The bad news for you is some of those 2007 figures aren't super cheap, and the same can be said about the few "new to the modern line" characters in 2012. Especially at the end of 2012 now, which is kind of hilarious because a) that last Vintage wave almost didn't get US distribution, and b) they went straight to Ultra-Clearance on Amazon upon release. (I could've bought Lumats for under $5 all day long... and Ahsoka, and Obi-Wan, and so on.) I guess this is a long-winded and unhelpful way to give you this glib and unhelpful answer: buy what you like and ignore everybody else. Also, if you didn't notice, a lot of the later 3 3/4-inch The Black Series non-exclusive carded figures like Mosep are still pretty cheap - at or below SRP cheap. So if you see anything cheap, go for that first.
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2. In today's (3/20/17) Q and A you mentioned an unofficial metal bantha toy from the '70s. This got me curious but I can't find any information or pictures. Can you point me in the right direction? My Google Fu is weak...
While most modern price guides and books about the history of Star Wars focus exclusively on licensed merchandise, some companies made a big splash making figures without a license. In the 1980s, it was pretty common to see iffy price guides include things like unlicensed but popular products in addition to figures that the authors may not realize were never actually manufactured.
A company called Heritage and/or Star Trek Galore manufactured a series of metal figures and jewelry before Lucasfilm started doling out licenses for said products. The Star Wars Collectors Archive has a handy article - and a few more articles - showcasing this rarely seen metal figures, which come in various colors as well as painted or unpainted varieties. What I think is the most fascinating about these figures is that it represents what someone who just saw the movie thought was really important - the main characters, Jawas, Tusken Raiders, the Bantha, and the Snitch - now known as Garindan. This is fascinating because that long-snoot alien and the Bantha didn't get made as toys from Kenner until 1997.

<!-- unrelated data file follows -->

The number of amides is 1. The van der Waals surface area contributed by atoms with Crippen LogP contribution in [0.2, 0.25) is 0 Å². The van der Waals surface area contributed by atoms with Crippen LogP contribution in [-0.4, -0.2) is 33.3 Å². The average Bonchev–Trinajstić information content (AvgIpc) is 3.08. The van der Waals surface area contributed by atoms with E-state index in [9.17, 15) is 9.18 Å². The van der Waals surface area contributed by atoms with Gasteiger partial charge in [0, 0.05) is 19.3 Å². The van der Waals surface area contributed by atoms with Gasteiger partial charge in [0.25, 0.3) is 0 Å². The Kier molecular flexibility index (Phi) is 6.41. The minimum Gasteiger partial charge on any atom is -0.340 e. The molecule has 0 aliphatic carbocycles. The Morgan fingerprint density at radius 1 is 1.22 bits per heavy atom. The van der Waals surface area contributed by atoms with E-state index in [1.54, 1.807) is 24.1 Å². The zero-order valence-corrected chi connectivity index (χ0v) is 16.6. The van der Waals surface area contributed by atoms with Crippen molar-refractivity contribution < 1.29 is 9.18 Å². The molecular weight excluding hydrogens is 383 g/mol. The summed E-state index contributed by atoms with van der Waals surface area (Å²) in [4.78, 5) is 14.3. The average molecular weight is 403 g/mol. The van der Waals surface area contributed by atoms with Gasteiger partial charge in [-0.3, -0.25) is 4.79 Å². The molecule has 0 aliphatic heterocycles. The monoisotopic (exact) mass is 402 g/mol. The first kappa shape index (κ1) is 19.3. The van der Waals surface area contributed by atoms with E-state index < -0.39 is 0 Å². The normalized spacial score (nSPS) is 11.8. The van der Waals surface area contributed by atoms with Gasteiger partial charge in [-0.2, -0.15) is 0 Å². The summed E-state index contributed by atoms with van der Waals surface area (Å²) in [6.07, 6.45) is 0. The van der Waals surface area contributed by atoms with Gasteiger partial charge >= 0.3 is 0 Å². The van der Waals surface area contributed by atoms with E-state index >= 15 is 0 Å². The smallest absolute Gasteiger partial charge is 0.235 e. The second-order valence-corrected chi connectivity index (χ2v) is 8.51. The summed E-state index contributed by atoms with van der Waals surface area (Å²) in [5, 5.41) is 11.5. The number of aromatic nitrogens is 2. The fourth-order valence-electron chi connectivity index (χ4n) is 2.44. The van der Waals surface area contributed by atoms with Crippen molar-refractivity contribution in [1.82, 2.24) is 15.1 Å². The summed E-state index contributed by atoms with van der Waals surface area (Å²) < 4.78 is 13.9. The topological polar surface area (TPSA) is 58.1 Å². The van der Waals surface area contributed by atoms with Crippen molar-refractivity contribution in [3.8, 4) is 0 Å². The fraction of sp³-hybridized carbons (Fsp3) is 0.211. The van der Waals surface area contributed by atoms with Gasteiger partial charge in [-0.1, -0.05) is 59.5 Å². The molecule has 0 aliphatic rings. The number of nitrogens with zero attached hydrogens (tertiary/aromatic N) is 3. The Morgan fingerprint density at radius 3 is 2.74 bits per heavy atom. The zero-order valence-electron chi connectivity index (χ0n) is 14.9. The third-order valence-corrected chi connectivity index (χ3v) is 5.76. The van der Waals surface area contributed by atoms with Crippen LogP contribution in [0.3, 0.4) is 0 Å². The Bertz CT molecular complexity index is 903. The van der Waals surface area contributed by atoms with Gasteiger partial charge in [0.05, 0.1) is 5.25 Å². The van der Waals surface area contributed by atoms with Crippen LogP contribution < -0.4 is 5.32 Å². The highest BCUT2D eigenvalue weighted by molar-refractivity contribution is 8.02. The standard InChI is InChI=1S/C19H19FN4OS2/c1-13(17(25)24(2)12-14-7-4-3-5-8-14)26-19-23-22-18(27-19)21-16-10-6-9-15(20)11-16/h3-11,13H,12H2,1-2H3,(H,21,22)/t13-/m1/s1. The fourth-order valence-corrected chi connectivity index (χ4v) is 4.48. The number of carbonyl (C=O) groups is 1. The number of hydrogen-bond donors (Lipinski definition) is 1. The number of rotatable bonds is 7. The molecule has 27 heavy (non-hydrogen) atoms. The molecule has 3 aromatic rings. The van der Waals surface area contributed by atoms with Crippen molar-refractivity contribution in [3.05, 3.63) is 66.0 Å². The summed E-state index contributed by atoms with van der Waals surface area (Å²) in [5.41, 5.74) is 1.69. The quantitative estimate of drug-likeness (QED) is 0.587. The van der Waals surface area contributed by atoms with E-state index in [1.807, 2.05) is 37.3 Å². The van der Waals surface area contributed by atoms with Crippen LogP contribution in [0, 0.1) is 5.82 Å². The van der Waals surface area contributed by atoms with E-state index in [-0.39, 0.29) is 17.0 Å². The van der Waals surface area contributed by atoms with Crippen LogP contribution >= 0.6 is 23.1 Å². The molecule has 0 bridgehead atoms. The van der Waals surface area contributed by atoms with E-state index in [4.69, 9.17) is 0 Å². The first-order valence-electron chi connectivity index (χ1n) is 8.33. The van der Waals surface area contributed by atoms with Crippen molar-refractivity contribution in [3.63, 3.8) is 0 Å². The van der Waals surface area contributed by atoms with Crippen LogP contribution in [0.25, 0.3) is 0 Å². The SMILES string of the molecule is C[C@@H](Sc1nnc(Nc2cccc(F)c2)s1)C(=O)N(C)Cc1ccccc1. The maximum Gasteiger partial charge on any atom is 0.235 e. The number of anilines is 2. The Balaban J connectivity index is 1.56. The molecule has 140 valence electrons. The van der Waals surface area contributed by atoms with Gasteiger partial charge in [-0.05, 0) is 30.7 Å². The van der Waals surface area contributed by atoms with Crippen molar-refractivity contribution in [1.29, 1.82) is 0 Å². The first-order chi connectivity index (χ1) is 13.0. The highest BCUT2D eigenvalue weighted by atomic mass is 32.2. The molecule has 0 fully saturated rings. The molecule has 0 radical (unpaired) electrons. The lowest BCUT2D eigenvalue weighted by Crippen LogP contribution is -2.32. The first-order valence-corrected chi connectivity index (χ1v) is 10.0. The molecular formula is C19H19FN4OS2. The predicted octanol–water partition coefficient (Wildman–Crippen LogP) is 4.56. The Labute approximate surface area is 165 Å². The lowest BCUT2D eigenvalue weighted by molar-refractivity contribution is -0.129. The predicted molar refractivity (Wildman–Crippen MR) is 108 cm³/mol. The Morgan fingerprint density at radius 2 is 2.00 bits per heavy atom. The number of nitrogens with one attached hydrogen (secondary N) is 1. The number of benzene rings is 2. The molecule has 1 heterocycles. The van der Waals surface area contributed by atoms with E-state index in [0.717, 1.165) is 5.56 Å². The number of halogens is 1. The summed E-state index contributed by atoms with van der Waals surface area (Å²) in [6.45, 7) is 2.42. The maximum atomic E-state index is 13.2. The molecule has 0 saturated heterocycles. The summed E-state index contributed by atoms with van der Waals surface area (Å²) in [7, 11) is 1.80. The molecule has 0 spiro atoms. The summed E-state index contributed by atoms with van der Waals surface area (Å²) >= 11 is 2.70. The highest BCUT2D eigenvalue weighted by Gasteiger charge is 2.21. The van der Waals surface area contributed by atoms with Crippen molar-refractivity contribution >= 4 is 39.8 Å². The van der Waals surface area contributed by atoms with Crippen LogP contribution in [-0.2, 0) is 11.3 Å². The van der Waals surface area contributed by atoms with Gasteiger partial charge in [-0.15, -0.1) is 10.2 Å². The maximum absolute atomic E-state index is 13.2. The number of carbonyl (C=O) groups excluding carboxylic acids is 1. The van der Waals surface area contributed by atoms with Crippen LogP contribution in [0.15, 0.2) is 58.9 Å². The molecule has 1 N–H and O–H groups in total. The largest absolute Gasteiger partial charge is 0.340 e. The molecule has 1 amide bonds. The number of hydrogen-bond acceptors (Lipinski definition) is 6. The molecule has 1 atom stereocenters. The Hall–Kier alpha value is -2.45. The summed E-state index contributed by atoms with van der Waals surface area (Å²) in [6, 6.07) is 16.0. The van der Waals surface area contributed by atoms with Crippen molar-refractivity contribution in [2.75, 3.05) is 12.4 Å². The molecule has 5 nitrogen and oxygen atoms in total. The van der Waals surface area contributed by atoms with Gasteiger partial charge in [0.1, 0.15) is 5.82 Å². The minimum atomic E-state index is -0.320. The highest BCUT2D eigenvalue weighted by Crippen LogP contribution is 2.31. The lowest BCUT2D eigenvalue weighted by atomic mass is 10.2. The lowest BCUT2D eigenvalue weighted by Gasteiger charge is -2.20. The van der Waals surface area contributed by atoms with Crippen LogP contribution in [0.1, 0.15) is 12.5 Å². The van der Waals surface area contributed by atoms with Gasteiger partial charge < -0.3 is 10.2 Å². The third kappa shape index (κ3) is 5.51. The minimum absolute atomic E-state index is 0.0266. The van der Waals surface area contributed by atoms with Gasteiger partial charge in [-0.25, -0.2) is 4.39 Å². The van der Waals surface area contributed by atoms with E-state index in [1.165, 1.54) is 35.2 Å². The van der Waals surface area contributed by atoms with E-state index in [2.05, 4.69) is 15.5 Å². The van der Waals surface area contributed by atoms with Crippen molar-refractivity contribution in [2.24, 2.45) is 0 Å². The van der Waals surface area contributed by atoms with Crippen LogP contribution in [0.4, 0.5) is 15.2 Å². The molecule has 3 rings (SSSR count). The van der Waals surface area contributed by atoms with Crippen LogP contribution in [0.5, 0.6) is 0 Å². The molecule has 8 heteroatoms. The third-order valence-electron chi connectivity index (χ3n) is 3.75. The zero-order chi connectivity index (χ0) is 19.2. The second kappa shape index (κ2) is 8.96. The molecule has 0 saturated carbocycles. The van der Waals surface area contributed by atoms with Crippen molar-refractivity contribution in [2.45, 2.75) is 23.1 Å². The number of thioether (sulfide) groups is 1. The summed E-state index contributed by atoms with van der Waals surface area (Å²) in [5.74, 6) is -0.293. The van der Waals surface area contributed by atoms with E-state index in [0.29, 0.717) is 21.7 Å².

3. The new AT-ST Walmart Exclusive - any significant tweaks or retooling?
As I recall the previous release suffered from soft plastic legs and weak joints that made standing / balancing difficult.
Have these issues been addressed with the 2017 version?
I wasn't able to find a good answer, as the set was not decorated sufficiently (at all?) differently for me to want to pay $60 for one. I mean, wasn't this same mold in a set at Toys R Us with a dozen more figures for like $80-$100 and we said that was overpriced as a group?
If anyone out there bought the Walmart The Black Series AT-ST release, please let us know how the legs worked out. Right now I'm just having to prop that last Kmart exclusive version up with some Fighter Pods stuck together until I set up something more elegant.